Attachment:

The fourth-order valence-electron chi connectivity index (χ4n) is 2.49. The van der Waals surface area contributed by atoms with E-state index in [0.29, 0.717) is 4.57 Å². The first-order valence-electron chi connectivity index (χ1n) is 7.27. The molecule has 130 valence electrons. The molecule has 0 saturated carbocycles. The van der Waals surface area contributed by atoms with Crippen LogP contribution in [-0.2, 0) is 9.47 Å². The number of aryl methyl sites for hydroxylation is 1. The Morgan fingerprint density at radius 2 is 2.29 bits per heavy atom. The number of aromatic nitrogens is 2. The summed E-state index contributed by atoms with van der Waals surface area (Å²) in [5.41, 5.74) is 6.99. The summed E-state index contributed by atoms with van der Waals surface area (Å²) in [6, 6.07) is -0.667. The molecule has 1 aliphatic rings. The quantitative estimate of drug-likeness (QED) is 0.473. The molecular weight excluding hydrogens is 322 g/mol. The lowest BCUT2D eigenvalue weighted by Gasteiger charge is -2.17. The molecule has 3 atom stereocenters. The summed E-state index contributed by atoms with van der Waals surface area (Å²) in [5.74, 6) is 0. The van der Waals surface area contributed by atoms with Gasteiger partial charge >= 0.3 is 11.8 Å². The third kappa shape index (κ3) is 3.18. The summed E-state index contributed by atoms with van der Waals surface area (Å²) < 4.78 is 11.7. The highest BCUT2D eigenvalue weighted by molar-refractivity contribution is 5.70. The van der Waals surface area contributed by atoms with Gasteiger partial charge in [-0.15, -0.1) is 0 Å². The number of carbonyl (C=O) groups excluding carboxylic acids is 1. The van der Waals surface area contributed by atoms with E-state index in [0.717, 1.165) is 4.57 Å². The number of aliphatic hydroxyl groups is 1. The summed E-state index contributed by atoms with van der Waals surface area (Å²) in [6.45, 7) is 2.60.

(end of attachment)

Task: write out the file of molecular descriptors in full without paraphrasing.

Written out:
The fourth-order valence-electron chi connectivity index (χ4n) is 2.49. The van der Waals surface area contributed by atoms with E-state index in [0.29, 0.717) is 4.57 Å². The first-order valence-electron chi connectivity index (χ1n) is 7.27. The molecule has 130 valence electrons. The molecule has 0 saturated carbocycles. The van der Waals surface area contributed by atoms with Crippen LogP contribution in [-0.2, 0) is 9.47 Å². The number of aryl methyl sites for hydroxylation is 1. The Morgan fingerprint density at radius 2 is 2.29 bits per heavy atom. The number of aromatic nitrogens is 2. The summed E-state index contributed by atoms with van der Waals surface area (Å²) in [5.41, 5.74) is 6.99. The summed E-state index contributed by atoms with van der Waals surface area (Å²) in [6, 6.07) is -0.667. The molecule has 1 aliphatic rings. The quantitative estimate of drug-likeness (QED) is 0.473. The molecular weight excluding hydrogens is 322 g/mol. The lowest BCUT2D eigenvalue weighted by Gasteiger charge is -2.17. The molecule has 3 atom stereocenters. The summed E-state index contributed by atoms with van der Waals surface area (Å²) in [5.74, 6) is 0. The van der Waals surface area contributed by atoms with Gasteiger partial charge >= 0.3 is 11.8 Å². The third kappa shape index (κ3) is 3.18. The summed E-state index contributed by atoms with van der Waals surface area (Å²) < 4.78 is 11.7. The highest BCUT2D eigenvalue weighted by molar-refractivity contribution is 5.70. The van der Waals surface area contributed by atoms with Gasteiger partial charge in [-0.15, -0.1) is 0 Å². The number of carbonyl (C=O) groups excluding carboxylic acids is 1. The van der Waals surface area contributed by atoms with E-state index in [0.717, 1.165) is 4.57 Å². The number of aliphatic hydroxyl groups is 1. The summed E-state index contributed by atoms with van der Waals surface area (Å²) in [6.45, 7) is 2.60.